Biochimica et Biophysica Acta 10/2013; 1841(5). DOI:10.1016/j.bbalip.2013.10.014 · 4.66 Impact Factor
  • Source
    [Show abstract] [Hide abstract]
    ABSTRACT: Ceramide, the central molecule of sphingolipid metabolism, is an important bioactive molecule that participates in various cellular regulatory events and that has been implicated in disease. Deciphering ceramide signaling is challenging because multiple ceramide species exist, and many of them may have distinct functions. We applied systems biology and molecular approaches to perturb ceramide metabolism in the yeast Saccharomyces cerevisiae and inferred causal relationships between ceramide species and their potential targets by combining lipidomic, genomic, and transcriptomic analyses. We found that during heat stress, distinct metabolic mechanisms controlled the abundance of different groups of ceramide species and provided experimental support for the importance of the dihydroceramidase Ydc1 in mediating the decrease in dihydroceramides during heat stress. Additionally, distinct groups of ceramide species, with different N-acyl chains and hydroxylations, regulated different sets of functionally related genes, indicating that the structural complexity of these lipids produces functional diversity. The transcriptional modules that we identified provide a resource to begin to dissect the specific functions of ceramides.
    Science Signaling 10/2013; 6(299):rs14. DOI:10.1126/scisignal.2004515 · 6.28 Impact Factor
  • Source
    [Show abstract] [Hide abstract]
    ABSTRACT: The Saccharomyces cerevisiae protein kinase Sch9 has been demonstrated to be an in vitro and in vivo effector of sphingolipid signaling. In this study, the link between Sch9 and sphingolipid metabolism in S. cerevisiae was examined in vivo based on the observation that the sch9Δ mutant displays altered sensitivities to various inhibitors of sphingolipid metabolism, i.e. myriocin and aureobasidin A. Sphingolipid profiling indicated that sch9Δ cells have increased levels of long-chain bases and long-chain base-1 phosphates, decreased levels of several species of (phyto)ceramides, and altered ratios of complex sphingolipids. We show that the TORC1 - Sch9 signaling pathway functions to repress the expression of the ceramidase genes YDC1 and YPC1, thereby unveiling, for the first time in yeast, a nutrient-dependent transcriptional mechanism involved in the regulation of sphingolipid metabolism. Additionally, we established that Sch9 affects the activity of the inositol phosphosphingolipid phospholipase C, Isc1, which is required for ceramide production by hydrolysis of complex sphingolipids. As sphingolipid metabolites play a crucial role in the regulation of stress tolerance and longevity of yeast cells, our data provide a model in which Sch9 regulates the latter phenotypes by acting not only as an effector but also as a regulator of sphingolipid metabolism.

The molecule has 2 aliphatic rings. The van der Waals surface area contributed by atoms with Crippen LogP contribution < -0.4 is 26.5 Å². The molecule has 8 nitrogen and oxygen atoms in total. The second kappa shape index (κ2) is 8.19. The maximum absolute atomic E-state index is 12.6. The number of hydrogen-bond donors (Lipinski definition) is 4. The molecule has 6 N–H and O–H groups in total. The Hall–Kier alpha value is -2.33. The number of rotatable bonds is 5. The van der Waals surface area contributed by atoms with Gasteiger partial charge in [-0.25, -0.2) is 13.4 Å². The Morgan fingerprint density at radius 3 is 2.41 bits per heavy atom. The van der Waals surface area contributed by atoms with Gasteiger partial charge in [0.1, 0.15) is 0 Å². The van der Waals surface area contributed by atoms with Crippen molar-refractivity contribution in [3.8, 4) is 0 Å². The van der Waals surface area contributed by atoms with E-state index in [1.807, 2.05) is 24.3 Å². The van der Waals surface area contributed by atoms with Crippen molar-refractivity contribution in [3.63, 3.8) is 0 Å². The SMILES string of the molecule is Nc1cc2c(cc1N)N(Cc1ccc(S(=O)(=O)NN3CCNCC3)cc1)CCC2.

Molecular biology of the cell 11/2013; 25(1). DOI:10.1091/mbc.E13-06-0340 · 4.47 Impact Factor
Show more